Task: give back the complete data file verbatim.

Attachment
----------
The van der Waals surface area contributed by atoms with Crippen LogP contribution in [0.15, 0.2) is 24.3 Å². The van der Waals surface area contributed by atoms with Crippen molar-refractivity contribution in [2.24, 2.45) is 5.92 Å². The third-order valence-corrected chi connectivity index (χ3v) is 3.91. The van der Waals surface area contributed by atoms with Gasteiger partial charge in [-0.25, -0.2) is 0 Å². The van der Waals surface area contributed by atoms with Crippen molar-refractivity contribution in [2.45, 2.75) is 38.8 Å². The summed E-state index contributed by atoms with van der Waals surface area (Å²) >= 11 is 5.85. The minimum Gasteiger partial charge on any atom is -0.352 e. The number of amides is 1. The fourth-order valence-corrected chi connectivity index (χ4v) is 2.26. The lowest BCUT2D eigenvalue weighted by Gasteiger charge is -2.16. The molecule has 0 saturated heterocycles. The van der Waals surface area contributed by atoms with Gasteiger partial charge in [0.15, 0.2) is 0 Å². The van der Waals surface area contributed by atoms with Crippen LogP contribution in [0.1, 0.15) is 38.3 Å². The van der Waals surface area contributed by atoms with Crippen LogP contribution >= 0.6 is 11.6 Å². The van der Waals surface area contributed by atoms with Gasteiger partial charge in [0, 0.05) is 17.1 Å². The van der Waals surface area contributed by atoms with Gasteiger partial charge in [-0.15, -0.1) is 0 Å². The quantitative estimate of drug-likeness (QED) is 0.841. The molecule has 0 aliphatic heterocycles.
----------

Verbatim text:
The van der Waals surface area contributed by atoms with Crippen LogP contribution in [0.15, 0.2) is 24.3 Å². The van der Waals surface area contributed by atoms with Crippen molar-refractivity contribution in [2.24, 2.45) is 5.92 Å². The third-order valence-corrected chi connectivity index (χ3v) is 3.91. The van der Waals surface area contributed by atoms with Gasteiger partial charge in [-0.25, -0.2) is 0 Å². The van der Waals surface area contributed by atoms with Crippen molar-refractivity contribution in [2.45, 2.75) is 38.8 Å². The summed E-state index contributed by atoms with van der Waals surface area (Å²) >= 11 is 5.85. The minimum Gasteiger partial charge on any atom is -0.352 e. The number of amides is 1. The fourth-order valence-corrected chi connectivity index (χ4v) is 2.26. The lowest BCUT2D eigenvalue weighted by Gasteiger charge is -2.16. The molecule has 0 saturated heterocycles. The van der Waals surface area contributed by atoms with Gasteiger partial charge in [0.15, 0.2) is 0 Å². The van der Waals surface area contributed by atoms with Crippen LogP contribution in [0.1, 0.15) is 38.3 Å². The van der Waals surface area contributed by atoms with Crippen LogP contribution >= 0.6 is 11.6 Å². The van der Waals surface area contributed by atoms with Gasteiger partial charge in [0, 0.05) is 17.1 Å². The van der Waals surface area contributed by atoms with Gasteiger partial charge in [-0.15, -0.1) is 0 Å². The quantitative estimate of drug-likeness (QED) is 0.841. The molecule has 0 aliphatic heterocycles.